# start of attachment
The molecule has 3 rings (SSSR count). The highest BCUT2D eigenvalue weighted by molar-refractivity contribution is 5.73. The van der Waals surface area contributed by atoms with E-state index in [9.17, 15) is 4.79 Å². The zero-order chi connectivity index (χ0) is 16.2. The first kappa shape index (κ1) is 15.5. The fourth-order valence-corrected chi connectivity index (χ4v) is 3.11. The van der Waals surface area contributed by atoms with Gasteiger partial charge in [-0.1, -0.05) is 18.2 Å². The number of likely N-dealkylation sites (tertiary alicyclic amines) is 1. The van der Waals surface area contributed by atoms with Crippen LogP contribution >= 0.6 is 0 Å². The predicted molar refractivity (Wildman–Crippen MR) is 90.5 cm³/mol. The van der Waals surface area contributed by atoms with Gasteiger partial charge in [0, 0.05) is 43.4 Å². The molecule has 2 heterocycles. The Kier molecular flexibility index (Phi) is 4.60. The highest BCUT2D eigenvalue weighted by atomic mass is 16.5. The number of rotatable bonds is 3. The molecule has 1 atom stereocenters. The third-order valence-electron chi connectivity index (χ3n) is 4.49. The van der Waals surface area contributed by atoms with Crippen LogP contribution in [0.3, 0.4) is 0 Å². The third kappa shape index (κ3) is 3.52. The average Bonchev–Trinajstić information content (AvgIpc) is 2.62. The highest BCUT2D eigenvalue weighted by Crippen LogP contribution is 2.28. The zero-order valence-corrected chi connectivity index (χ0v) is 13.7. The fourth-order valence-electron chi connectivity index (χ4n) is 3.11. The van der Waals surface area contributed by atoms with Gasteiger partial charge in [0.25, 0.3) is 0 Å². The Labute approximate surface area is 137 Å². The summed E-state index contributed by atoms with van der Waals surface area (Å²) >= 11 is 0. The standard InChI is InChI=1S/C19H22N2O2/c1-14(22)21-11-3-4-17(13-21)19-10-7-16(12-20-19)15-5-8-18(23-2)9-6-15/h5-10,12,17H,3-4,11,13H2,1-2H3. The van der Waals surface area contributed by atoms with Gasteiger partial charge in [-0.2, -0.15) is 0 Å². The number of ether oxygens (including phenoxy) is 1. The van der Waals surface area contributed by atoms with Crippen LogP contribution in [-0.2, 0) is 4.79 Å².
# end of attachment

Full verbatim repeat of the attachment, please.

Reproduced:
The molecule has 3 rings (SSSR count). The highest BCUT2D eigenvalue weighted by molar-refractivity contribution is 5.73. The van der Waals surface area contributed by atoms with E-state index in [9.17, 15) is 4.79 Å². The zero-order chi connectivity index (χ0) is 16.2. The first kappa shape index (κ1) is 15.5. The fourth-order valence-corrected chi connectivity index (χ4v) is 3.11. The van der Waals surface area contributed by atoms with Gasteiger partial charge in [-0.1, -0.05) is 18.2 Å². The number of likely N-dealkylation sites (tertiary alicyclic amines) is 1. The van der Waals surface area contributed by atoms with Crippen LogP contribution >= 0.6 is 0 Å². The predicted molar refractivity (Wildman–Crippen MR) is 90.5 cm³/mol. The van der Waals surface area contributed by atoms with Gasteiger partial charge in [0, 0.05) is 43.4 Å². The molecule has 2 heterocycles. The Kier molecular flexibility index (Phi) is 4.60. The highest BCUT2D eigenvalue weighted by atomic mass is 16.5. The number of rotatable bonds is 3. The molecule has 1 atom stereocenters. The third-order valence-electron chi connectivity index (χ3n) is 4.49. The van der Waals surface area contributed by atoms with Crippen LogP contribution in [0.3, 0.4) is 0 Å². The third kappa shape index (κ3) is 3.52. The average Bonchev–Trinajstić information content (AvgIpc) is 2.62. The highest BCUT2D eigenvalue weighted by Crippen LogP contribution is 2.28. The zero-order valence-corrected chi connectivity index (χ0v) is 13.7. The fourth-order valence-electron chi connectivity index (χ4n) is 3.11. The van der Waals surface area contributed by atoms with Gasteiger partial charge in [0.25, 0.3) is 0 Å². The Labute approximate surface area is 137 Å². The summed E-state index contributed by atoms with van der Waals surface area (Å²) >= 11 is 0. The standard InChI is InChI=1S/C19H22N2O2/c1-14(22)21-11-3-4-17(13-21)19-10-7-16(12-20-19)15-5-8-18(23-2)9-6-15/h5-10,12,17H,3-4,11,13H2,1-2H3. The van der Waals surface area contributed by atoms with Gasteiger partial charge in [-0.2, -0.15) is 0 Å². The number of ether oxygens (including phenoxy) is 1. The van der Waals surface area contributed by atoms with Crippen LogP contribution in [-0.2, 0) is 4.79 Å².